But there’s a critical difference: Every time the second rat gets a shock, it can go over to the other side of its cage, where there’s another rat that it can bite the crap out of. And you know what? This guy’s not going to get an ulcer, because he has an outlet for his frustrations. He has a hobby.
There are other stress experiments that involve torturing rats, which suggest ways for humans to manage stress. We can give the rat a warning 10 seconds before each shock, and we find it doesn’t get an ulcer. That tells us that you are less vulnerable to a stress-related disease if you get predictive information.
Another experiment: If we give the rat a lever to press, and that rat thinks he’s in control of the shocks, that helps—a sense of control decreases the stress response.
Yet another experiment tells us it helps to have friends: If a rat getting shocks has a friend it likes in the cage, and they are able to groom each other, the rat doesn’t get the ulcer. So social affiliation helps control stress.
In short, you are more likely to get a stress response—more likely to subjectively feel stressed, more likely to get a stress-related disease—if you feel like you have no outlets for what’s going on, no control, no predictability, you interpret things as getting worse, and if you have nobody’s shoulder to cry on…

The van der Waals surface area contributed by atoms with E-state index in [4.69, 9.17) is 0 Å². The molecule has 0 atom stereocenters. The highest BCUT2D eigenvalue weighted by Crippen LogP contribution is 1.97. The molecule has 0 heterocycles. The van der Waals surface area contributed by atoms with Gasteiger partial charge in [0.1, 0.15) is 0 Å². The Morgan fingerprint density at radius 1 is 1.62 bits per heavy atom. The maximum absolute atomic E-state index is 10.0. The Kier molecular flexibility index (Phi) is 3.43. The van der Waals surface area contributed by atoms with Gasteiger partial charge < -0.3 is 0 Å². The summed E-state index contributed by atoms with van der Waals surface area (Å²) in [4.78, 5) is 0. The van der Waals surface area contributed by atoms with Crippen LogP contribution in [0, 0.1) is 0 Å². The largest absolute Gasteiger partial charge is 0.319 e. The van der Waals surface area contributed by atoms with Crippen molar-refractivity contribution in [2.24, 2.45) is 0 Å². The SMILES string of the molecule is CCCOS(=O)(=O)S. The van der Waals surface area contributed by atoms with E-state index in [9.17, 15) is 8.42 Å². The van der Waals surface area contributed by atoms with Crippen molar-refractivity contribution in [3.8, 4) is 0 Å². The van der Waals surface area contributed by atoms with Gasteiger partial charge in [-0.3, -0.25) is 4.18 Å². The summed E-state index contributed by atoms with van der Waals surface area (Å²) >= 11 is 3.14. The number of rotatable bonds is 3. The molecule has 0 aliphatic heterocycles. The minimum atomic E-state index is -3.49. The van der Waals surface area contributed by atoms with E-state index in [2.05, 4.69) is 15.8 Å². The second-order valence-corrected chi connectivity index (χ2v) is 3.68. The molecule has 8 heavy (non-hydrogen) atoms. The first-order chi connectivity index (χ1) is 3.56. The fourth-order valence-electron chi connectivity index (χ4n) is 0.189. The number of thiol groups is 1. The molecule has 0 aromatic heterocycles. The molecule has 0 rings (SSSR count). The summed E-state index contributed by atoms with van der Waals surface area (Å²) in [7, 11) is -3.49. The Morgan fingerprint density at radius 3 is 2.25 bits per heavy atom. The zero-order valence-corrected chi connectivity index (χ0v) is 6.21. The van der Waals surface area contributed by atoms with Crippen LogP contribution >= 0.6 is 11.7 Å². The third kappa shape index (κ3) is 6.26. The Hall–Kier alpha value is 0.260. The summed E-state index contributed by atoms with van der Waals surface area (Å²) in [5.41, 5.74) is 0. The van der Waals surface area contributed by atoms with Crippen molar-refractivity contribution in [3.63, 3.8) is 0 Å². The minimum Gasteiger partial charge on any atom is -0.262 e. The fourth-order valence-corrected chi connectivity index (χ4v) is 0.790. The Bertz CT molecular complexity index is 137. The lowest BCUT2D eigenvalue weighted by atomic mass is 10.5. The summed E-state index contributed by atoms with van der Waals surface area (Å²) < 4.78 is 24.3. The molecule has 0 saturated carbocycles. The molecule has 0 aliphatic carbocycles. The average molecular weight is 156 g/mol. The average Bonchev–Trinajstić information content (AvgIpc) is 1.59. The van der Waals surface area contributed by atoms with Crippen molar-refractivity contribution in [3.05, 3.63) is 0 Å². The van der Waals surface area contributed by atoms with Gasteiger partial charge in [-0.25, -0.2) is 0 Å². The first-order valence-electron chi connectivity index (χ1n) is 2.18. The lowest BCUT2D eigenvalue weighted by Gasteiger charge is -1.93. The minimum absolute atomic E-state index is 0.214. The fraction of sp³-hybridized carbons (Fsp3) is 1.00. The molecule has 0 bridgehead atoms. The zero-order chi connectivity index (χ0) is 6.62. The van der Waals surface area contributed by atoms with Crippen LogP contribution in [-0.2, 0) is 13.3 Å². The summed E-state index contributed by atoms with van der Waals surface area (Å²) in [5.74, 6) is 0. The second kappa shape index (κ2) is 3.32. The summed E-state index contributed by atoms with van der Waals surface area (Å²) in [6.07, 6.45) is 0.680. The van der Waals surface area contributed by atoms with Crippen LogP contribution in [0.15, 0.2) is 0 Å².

…When does a sense of control work? When you’re dealing with a mild to moderate stressor, because in those circumstances you know how much worse it could have been and can imagine, rightly or wrongly, that you had control over that improvement. But if it’s a major disastrous stressor, the last thing you want is an inflated sense of control, because that sets you up to think that the disaster is all your fault. In the case of a major disaster, we tend to minimize people’s sense of control—by saying, for example, “It wouldn’t have mattered if you had gotten him to the doctor a month ago, it wouldn’t have made a difference.” And one of the worst things we do, societally, is attribute more control to victims: “Well, what’s she going to expect if she dresses that way?” or “Well, what are they going to expect if they choose not to assimilate?”
In short, a sense of control is protective for mild to moderate stressors, but it’s a disaster for major ones. In that domain, the most humane thing you can do is foster denial and rationalization rather than a sense of responsibility.”
So this is why I got the sudden urge to Tweet angrily, and post a bitter status update to Facebook, today. I was looking to do something, anything, to get a sense of control over the situation. And I was also hoping to rally my tribe to my defense. Perhaps they could solve the problem. At the very least they would calm me down and make me feel better.
In this chaotic, ever-changing world of ours, we need coping strategies like these. Even if they just make us FEEL like we’re in control, they prevent us from having minor heart attacks (or from brawling with strangers). In this situation, I’ll call that a win.